Reading Guide

Books and Films by people who know their sh*t
Because you can't learn everything from Wikipedia
...And textbooks are boring as hell

I am on a constant quest for  knowledge.  I love to read, but even more so, I love to learn.
While in college, I was disappointed with the reading material in many of my classes. What I found were large, dense pieces of matter with tiny font and  footnotes longer than the actual texts. Sure, the information was all there, but what a pain in the ass to read. There was no voice, no emotion, and no interest in the words of the distant and unknown textbook narrator. If you want raw facts, spare the fluff of textbooks and go straight to the internet. You'll learn faster that way...but still something is missing. Narrative, prose, and provoking dialogues are often totally absent from academic writing. 

These are some books I was lucky enough to discover through friends, professors, and the wonderful internet. They are, at the same time, beautifully written and well-researched. Most, if not all of the authors have lived and worked in the countries and among the cultures that are the subjects of their stories. Most of them are able to express the diverse and dynamic nature of society with the lyricism of a fictional story, and the detailed eloquence of an academic journal. 

Films and fictional works were added to this list later, when I realized that you can learn just as much through fiction as you can through non-fiction. Or, as Dewei Wang expresses in The Monster that is History, "Fiction may be able to speak, where history has fallen silent." 



Cambodia:
When Broken Glass Floats - Chanrithy Him
First They Killed My Father -  Loung Ung

China:
Factory Girls: From Village to City in a Changing China - Leslie T. Chang
The Monster that is History - Dewei Wang

Japan:
The Only Woman in the Room - Beate Sirota Gordon
Shinjuku Boys - Kim Longinotto and Jano Williams(documentary)
Poverty Superpower America - Mika Tsutsumi
Takarazuka - Sexual Politics and Popular Culture in Modern Japan - Jennifer Robertson

Greece:
The Bitter Lemons of Corfu - Lawrence Durrell (memoir)
Eleni- Nicholas Gage (memoir)
I'd Like Amanda Michalopoulou (fiction)
Why I Killed My Best Friend  Amanda Michalopoulou (fiction)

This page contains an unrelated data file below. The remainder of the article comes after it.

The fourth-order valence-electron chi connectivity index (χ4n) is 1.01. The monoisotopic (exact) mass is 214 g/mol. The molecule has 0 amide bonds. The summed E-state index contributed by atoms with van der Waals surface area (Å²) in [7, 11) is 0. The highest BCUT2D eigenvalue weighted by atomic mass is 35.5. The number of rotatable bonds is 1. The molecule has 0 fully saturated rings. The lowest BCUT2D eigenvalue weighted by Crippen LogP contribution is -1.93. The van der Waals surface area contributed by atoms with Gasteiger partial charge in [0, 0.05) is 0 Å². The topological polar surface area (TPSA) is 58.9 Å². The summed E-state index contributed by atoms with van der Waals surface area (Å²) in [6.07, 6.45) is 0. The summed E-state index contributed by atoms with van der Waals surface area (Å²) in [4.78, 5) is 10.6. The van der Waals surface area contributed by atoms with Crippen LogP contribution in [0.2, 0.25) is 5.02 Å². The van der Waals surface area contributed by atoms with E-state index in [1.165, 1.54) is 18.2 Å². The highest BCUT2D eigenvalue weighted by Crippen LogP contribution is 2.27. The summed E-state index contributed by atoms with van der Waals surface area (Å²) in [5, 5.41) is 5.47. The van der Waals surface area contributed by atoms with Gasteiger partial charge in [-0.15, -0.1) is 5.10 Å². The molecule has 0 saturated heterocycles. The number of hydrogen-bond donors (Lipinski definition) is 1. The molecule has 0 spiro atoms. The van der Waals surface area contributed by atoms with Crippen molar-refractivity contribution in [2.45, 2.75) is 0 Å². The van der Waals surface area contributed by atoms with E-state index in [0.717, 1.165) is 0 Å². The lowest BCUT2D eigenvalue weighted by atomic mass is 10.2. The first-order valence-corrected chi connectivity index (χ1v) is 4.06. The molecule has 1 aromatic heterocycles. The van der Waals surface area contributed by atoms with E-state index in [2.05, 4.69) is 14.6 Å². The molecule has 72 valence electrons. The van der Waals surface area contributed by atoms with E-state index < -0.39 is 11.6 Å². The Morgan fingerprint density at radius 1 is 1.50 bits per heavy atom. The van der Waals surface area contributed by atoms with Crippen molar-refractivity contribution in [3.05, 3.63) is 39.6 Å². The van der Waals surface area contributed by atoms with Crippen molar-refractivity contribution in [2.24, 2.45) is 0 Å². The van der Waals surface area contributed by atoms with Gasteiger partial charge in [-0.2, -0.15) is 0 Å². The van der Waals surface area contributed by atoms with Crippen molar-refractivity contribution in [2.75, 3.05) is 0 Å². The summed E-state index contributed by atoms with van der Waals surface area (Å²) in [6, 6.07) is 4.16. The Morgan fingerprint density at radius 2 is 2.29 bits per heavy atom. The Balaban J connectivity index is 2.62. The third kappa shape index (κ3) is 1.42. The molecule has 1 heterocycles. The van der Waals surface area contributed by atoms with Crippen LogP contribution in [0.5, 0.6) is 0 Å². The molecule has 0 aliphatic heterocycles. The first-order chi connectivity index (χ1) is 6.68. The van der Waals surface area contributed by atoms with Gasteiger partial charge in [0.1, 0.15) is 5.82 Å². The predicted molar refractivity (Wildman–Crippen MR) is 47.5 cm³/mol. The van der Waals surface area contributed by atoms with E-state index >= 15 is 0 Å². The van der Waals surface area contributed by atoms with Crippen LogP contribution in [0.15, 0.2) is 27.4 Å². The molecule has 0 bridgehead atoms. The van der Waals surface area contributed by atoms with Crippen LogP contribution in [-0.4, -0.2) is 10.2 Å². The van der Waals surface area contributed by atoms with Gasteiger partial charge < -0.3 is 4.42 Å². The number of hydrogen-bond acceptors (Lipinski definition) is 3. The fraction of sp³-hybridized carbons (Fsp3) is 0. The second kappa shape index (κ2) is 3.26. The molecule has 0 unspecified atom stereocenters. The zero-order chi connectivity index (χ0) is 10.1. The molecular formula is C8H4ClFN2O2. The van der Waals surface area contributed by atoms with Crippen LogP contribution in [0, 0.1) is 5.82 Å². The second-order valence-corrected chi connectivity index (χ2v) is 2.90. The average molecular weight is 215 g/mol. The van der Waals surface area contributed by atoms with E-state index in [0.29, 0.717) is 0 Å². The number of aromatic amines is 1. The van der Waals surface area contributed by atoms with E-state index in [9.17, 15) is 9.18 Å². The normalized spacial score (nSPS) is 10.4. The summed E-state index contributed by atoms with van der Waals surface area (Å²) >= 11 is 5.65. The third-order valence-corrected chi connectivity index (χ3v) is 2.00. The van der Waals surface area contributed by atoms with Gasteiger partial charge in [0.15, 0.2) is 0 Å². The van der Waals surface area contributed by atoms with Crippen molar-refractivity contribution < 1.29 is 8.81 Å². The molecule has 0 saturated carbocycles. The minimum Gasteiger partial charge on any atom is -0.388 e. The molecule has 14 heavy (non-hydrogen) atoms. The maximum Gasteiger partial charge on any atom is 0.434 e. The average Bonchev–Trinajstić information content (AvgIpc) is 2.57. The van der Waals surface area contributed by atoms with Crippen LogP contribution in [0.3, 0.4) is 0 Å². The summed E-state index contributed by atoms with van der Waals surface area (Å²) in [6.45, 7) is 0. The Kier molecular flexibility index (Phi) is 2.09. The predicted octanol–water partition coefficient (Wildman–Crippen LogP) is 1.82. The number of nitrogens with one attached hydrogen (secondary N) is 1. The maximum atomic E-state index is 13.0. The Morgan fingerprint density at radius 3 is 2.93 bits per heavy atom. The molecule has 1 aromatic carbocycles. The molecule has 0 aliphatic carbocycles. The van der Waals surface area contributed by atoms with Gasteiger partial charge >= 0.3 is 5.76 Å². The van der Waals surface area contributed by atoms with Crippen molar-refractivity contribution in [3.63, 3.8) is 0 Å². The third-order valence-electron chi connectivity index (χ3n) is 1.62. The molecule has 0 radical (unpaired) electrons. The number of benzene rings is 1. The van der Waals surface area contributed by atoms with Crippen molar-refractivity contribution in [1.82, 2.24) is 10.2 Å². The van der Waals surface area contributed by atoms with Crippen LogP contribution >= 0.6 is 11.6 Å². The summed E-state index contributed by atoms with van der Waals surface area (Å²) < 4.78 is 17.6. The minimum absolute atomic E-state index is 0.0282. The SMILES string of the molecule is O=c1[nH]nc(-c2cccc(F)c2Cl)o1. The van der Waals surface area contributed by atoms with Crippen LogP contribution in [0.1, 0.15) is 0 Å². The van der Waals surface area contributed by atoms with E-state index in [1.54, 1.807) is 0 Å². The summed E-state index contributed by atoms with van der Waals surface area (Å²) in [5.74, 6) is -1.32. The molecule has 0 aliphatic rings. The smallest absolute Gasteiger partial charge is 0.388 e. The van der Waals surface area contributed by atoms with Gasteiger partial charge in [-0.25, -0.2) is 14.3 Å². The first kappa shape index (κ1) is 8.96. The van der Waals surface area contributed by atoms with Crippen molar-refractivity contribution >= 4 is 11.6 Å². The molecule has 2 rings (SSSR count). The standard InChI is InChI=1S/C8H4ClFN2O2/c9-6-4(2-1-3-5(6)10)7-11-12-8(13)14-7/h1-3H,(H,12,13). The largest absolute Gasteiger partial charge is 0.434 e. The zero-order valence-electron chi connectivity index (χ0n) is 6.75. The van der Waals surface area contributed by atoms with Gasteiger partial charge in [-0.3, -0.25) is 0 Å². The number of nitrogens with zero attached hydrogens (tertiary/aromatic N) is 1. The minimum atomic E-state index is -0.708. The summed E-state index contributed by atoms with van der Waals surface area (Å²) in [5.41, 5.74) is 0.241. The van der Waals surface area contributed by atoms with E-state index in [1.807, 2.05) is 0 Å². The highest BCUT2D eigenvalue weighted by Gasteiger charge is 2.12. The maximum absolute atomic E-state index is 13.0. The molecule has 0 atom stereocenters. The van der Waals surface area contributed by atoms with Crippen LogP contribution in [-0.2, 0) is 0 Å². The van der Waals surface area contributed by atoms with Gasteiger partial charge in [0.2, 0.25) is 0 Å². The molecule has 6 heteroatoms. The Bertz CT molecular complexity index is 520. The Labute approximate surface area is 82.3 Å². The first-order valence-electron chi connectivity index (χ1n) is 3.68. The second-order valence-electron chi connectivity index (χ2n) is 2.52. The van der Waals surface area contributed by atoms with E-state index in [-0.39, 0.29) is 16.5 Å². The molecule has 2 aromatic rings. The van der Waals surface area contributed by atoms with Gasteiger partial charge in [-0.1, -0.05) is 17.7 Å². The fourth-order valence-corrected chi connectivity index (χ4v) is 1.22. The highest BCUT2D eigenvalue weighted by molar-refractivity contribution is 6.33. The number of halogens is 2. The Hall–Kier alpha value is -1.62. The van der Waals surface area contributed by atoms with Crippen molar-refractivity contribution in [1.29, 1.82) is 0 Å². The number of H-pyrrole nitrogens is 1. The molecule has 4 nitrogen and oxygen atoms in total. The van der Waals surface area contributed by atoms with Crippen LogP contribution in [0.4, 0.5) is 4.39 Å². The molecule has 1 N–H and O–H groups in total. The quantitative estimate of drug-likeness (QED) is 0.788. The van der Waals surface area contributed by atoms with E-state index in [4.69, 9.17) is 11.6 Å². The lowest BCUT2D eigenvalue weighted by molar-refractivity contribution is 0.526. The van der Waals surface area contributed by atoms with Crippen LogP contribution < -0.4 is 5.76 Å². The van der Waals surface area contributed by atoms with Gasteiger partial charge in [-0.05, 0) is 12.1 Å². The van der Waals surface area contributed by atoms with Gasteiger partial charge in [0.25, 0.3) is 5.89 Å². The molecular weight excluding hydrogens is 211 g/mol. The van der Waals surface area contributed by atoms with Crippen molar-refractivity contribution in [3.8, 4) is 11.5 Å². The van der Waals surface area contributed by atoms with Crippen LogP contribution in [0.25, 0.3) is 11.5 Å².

The Colossus of Maroussi - Henry Miller (fiction)
The Scapegoat by Sophia Nikolaidou(fiction) 
…And Dreams are Dreams  -  Vasiles Vasilikos (fiction)
Kassandra and the Wolf - Margarita Karapanou (fiction)
Rein Ne Va Plus - Margarita Karapanou (fiction)

India: 
Behind the Beautiful Forevers - Katherine Boo
The Beautiful and the Damned: A Portrait of New India -  Siddhartha Deb
Earth - Deepa Mehta (film)

Iran:
Passionate Uprisings: Iran's Sexual Revolution - Pardis Mahdavi
No One Knows about Persian Cats - (film)

Iraq:
Guests of the Sheik - Elizabeth Warnock Fernea

Mexico:
Queer - William Burroughs (fiction)

Myanmar:
Finding George Orwell in Burma - Emma Larkin

North Korea:
Nothing to Envy - Barbara Demick
Only Beautiful, Please: A British Diplomat in North Korea - John Everand
The Tears of My Soul - Kim Hyun-Hee
Long Road Home - Kim Suk-Young
Aquariums of Pyongyang -Chol-Hwan Kang
Escape from Camp 14 -  Blaine Harden
The Reluctant  Communist -  Charles Robert Jenkins
Crossing the Line - (documentary)
Seoul Train - (documentary)
Vice Guide to North Korea - (documentary)
Kimjongilia - (documentary)
State of Mind - (documentary)
National Geographic: Inside North Korea - (documentary)

Under the Loving Care of the Fatherly Leader - Bradley Martin

United States:
How "American" is Globalization? - William Marling
Beloved - Toni Morrison (fiction)
The City and the Pillar - Gore Vidal (fiction) 

Vietnam:
The Quiet American  - Graham Greene (fiction)
The Lover - Marguerite Duras (fiction)
 

No comments:

Post a Comment

Greece Instagram Diary